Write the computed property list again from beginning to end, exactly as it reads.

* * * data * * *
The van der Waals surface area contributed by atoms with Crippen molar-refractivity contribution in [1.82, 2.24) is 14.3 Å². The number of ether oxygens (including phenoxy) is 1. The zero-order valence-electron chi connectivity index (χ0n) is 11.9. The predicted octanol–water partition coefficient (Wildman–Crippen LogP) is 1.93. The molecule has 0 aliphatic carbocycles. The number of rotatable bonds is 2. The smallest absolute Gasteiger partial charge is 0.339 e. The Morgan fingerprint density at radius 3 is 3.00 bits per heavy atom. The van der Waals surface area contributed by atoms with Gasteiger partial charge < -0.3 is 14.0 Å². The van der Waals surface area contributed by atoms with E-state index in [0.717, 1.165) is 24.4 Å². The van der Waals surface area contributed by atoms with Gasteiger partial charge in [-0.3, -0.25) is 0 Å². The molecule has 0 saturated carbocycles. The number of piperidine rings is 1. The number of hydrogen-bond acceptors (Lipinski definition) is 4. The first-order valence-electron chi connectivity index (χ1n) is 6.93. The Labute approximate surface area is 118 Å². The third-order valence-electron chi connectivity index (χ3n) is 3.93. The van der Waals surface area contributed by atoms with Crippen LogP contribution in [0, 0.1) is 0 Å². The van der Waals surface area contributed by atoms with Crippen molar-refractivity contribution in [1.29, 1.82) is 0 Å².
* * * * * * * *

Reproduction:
The van der Waals surface area contributed by atoms with Crippen molar-refractivity contribution in [1.82, 2.24) is 14.3 Å². The number of ether oxygens (including phenoxy) is 1. The zero-order valence-electron chi connectivity index (χ0n) is 11.9. The predicted octanol–water partition coefficient (Wildman–Crippen LogP) is 1.93. The molecule has 0 aliphatic carbocycles. The number of rotatable bonds is 2. The smallest absolute Gasteiger partial charge is 0.339 e. The Morgan fingerprint density at radius 3 is 3.00 bits per heavy atom. The van der Waals surface area contributed by atoms with Gasteiger partial charge < -0.3 is 14.0 Å². The van der Waals surface area contributed by atoms with E-state index in [0.717, 1.165) is 24.4 Å². The van der Waals surface area contributed by atoms with Gasteiger partial charge in [-0.3, -0.25) is 0 Å². The molecule has 0 saturated carbocycles. The number of piperidine rings is 1. The number of hydrogen-bond acceptors (Lipinski definition) is 4. The first-order valence-electron chi connectivity index (χ1n) is 6.93. The Labute approximate surface area is 118 Å². The third-order valence-electron chi connectivity index (χ3n) is 3.93. The van der Waals surface area contributed by atoms with Crippen LogP contribution in [0, 0.1) is 0 Å². The van der Waals surface area contributed by atoms with Crippen molar-refractivity contribution in [1.29, 1.82) is 0 Å².